3 REINSURANCE FOR NATURAL AND MAN-MADE CATASTROPHES IN THE UNITED STATES 181 and how are these markets likely to respond in the future? (2) Are there significant impediments to the efficiency of world reinsurance markets that could be remedied through changes in regulatory rules? The objective of this article is to address these two issues by providing an analysis of the status of the global reinsurance market and by proposing regulatory changes that could enhance the efficiency of this market. In addition to natural catastrophes, the United States is also exposed to catastrophic losses due to terrorism. Indeed, the terrorist attack on the World Trade Center (WTC) on September 11, 2001, was the largest disaster in terms of insured losses prior to Hurricanes Katrina, Rita, and Wilma in World reinsurers substantially withdrew from the terrorism insurance market following WTC, and U.S. primary insurers followed suit by inserting terrorism risk exclusions in most commercial lines property casualty policies. Congress responded to the lack of coverage by passing the Terrorism Risk Insurance Act of 2002 (TRIA), which requires insurers to make available terrorism coverage and creates a federal reinsurance backstop that limits the losses of private insurers in the event of a major loss. There are significant questions about the availability of private insurance coverage if TRIA were eventually allowed to expire. Accordingly, this article also reviews the available evidence about the adequacy of private terrorism reinsurance and makes recommendations concerning public policy options regarding terrorism reinsurance. Because terrorism poses some significantly different challenges that coverage for natural catastrophes, the TRIA analysis is conducted separately from the discussion of natural catastrophe reinsurance. The article begins by examining the adequacy of markets for natural catastrophe reinsurance and discussing public policy reforms that could enhance the efficiency of natural catastrophe markets. The article then turns to a discussion of terrorism insurance and reinsurance. REINSURANCE FOR NATURAL CATASTROPHES As Table 1 demonstrates, the frequency and severity of natural catastrophes have increased significantly in recent years. Further information on catastrophes is provided in Figure 1, which shows the annual insured losses from natural and man-made catastrophes over the period The recent years 2004 and 2005 were the worst years in recent history in terms of catastrophe losses. Hurricane Katrina, which made landfall on September 8, 2005, is the most costly natural catastrophic event in history, with projected insured losses in the range of $66.3 billion (Swiss Re, 2007). The most costly prior natural catastrophe was Hurricane Andrew in 1992, which cost insurers $23.0 billion. The increasing costs of catastrophes have significantly stressed insurance markets. Insurance works best for high-frequency, low-severity events that are statistically independent and have probability distributions that are reasonably stationary over time. Catastrophic events, and particularly mega-catastrophes such as Katrina, violate to some degree most of the standard textbook conditions for insurability. These are low-frequency, high-severity events that violate statistical independence by affecting many insured exposures at one time. Although considerable progress has been made in modeling natural catastrophes, Katrina exposed the limitations of existing catastrophe models in predicting losses for both personal and commercial risks and has caused modelers to launch new efforts to revise their databases and predictive techniques. Thus, the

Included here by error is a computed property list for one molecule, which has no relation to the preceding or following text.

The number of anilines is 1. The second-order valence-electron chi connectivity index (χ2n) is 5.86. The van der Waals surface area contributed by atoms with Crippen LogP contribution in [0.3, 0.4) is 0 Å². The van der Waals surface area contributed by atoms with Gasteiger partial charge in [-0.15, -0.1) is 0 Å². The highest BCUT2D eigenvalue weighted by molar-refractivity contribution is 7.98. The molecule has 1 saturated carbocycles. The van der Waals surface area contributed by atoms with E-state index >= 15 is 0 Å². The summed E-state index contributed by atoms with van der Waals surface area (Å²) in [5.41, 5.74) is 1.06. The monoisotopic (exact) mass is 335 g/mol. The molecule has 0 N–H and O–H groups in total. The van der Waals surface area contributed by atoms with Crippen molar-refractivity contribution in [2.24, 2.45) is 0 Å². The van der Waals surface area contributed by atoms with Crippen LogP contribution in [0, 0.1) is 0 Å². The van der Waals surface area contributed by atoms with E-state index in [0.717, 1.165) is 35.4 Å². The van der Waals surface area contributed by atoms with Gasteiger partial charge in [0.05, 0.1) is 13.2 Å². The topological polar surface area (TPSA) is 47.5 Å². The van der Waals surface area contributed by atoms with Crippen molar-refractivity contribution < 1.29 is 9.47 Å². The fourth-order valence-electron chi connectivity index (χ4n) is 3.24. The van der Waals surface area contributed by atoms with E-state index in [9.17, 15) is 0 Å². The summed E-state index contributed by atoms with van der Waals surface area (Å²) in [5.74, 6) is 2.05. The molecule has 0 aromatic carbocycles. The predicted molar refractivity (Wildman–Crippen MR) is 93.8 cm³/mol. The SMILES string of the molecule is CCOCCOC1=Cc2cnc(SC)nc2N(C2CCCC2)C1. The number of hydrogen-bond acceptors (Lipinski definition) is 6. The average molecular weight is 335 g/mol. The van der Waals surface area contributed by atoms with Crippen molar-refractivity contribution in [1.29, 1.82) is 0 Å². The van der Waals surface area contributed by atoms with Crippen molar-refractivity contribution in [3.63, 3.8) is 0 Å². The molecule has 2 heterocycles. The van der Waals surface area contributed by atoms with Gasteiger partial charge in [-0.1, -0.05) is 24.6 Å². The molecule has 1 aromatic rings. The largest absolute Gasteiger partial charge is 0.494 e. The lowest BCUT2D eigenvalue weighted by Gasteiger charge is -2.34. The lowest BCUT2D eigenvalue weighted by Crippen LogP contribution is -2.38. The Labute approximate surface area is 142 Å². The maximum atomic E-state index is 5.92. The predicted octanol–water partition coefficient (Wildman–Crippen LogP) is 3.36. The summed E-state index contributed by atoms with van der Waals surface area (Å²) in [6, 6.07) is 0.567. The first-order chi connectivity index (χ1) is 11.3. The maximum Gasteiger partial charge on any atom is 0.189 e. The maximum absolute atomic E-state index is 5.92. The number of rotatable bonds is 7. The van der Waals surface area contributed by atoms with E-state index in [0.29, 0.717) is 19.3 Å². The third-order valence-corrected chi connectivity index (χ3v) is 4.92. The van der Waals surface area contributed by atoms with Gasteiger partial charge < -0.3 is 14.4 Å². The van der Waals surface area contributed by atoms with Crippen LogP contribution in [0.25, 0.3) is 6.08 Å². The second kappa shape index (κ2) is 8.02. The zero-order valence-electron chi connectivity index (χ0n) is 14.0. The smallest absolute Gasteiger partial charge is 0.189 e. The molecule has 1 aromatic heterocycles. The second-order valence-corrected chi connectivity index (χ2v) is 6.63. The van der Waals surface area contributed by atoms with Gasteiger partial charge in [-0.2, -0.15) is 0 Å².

4 182 RISK MANAGEMENT AND INSURANCE REVIEW FIGURE 1 Worldwide Insured Catastrophe Losses (2006 Monetary Units) Source: Swiss Re (2007). hurricanes were truly paradigm shifting events for insurance markets, equivalent in their impact to Hurricane Andrew and the WTC terrorist attack. This section of the article begins with a brief discussion of the role of reinsurance in permitting primary insurers to break the insurability log-jam and provide coverage for large catastrophic events. The discussion then turns to the response of insurance and reinsurance markets to recent mega-catastrophes and their likely response to future mega-catastrophes. The section concludes with a discussion of appropriate public policy responses that could enhance the efficiency of insurance markets with respect to catastrophic events. The Role of Reinsurance The role of the insurer is to diversify risk. Insurance companies assume the risks of consumers and business firms and diversify the risk by insuring large numbers of policyholders. Insurance works best if the losses of individual policyholders are statistically independent, meaning that losses do not occur simultaneously and from the same cause to large numbers of policyholders. With statistical independence, the losses from a large pool of risks become highly predictable, allowing insurers to provide coverage without having to hold large amounts of costly equity capital relative to the quantity of insurance being underwritten. Insurance markets with large numbers of statistically independent risks, with moderate loss amounts per claim, can be characterized as locally insurable (Cummins and Weiss, 2000). Examples of insurance markets where risks are